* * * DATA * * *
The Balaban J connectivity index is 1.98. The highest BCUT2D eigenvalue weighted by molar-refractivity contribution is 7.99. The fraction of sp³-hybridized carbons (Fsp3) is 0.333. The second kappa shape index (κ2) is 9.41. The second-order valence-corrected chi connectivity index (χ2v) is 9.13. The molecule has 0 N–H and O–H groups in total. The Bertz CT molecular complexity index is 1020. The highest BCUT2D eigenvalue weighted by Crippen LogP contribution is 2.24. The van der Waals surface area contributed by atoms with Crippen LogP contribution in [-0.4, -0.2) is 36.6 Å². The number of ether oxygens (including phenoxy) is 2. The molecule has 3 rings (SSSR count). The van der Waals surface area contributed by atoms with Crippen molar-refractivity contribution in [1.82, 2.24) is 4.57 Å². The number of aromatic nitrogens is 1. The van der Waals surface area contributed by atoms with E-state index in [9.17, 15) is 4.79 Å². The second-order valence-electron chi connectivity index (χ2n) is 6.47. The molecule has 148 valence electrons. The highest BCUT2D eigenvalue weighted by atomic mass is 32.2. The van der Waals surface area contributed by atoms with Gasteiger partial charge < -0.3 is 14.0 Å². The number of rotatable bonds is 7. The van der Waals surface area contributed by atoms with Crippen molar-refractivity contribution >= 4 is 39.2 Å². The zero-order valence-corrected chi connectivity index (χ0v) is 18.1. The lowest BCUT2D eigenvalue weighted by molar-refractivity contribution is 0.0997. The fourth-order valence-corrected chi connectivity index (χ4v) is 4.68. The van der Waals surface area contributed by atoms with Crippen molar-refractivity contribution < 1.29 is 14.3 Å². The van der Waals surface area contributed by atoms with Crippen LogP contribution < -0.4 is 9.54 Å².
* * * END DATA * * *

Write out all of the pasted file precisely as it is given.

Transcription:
The Balaban J connectivity index is 1.98. The highest BCUT2D eigenvalue weighted by molar-refractivity contribution is 7.99. The fraction of sp³-hybridized carbons (Fsp3) is 0.333. The second kappa shape index (κ2) is 9.41. The second-order valence-corrected chi connectivity index (χ2v) is 9.13. The molecule has 0 N–H and O–H groups in total. The Bertz CT molecular complexity index is 1020. The highest BCUT2D eigenvalue weighted by Crippen LogP contribution is 2.24. The van der Waals surface area contributed by atoms with Crippen LogP contribution in [-0.4, -0.2) is 36.6 Å². The number of ether oxygens (including phenoxy) is 2. The molecule has 3 rings (SSSR count). The van der Waals surface area contributed by atoms with Crippen molar-refractivity contribution in [1.82, 2.24) is 4.57 Å². The number of aromatic nitrogens is 1. The van der Waals surface area contributed by atoms with E-state index in [9.17, 15) is 4.79 Å². The second-order valence-electron chi connectivity index (χ2n) is 6.47. The molecule has 148 valence electrons. The highest BCUT2D eigenvalue weighted by atomic mass is 32.2. The van der Waals surface area contributed by atoms with Gasteiger partial charge < -0.3 is 14.0 Å². The number of rotatable bonds is 7. The van der Waals surface area contributed by atoms with Crippen molar-refractivity contribution >= 4 is 39.2 Å². The zero-order valence-corrected chi connectivity index (χ0v) is 18.1. The lowest BCUT2D eigenvalue weighted by molar-refractivity contribution is 0.0997. The fourth-order valence-corrected chi connectivity index (χ4v) is 4.68. The van der Waals surface area contributed by atoms with Crippen molar-refractivity contribution < 1.29 is 14.3 Å². The van der Waals surface area contributed by atoms with Crippen LogP contribution < -0.4 is 9.54 Å².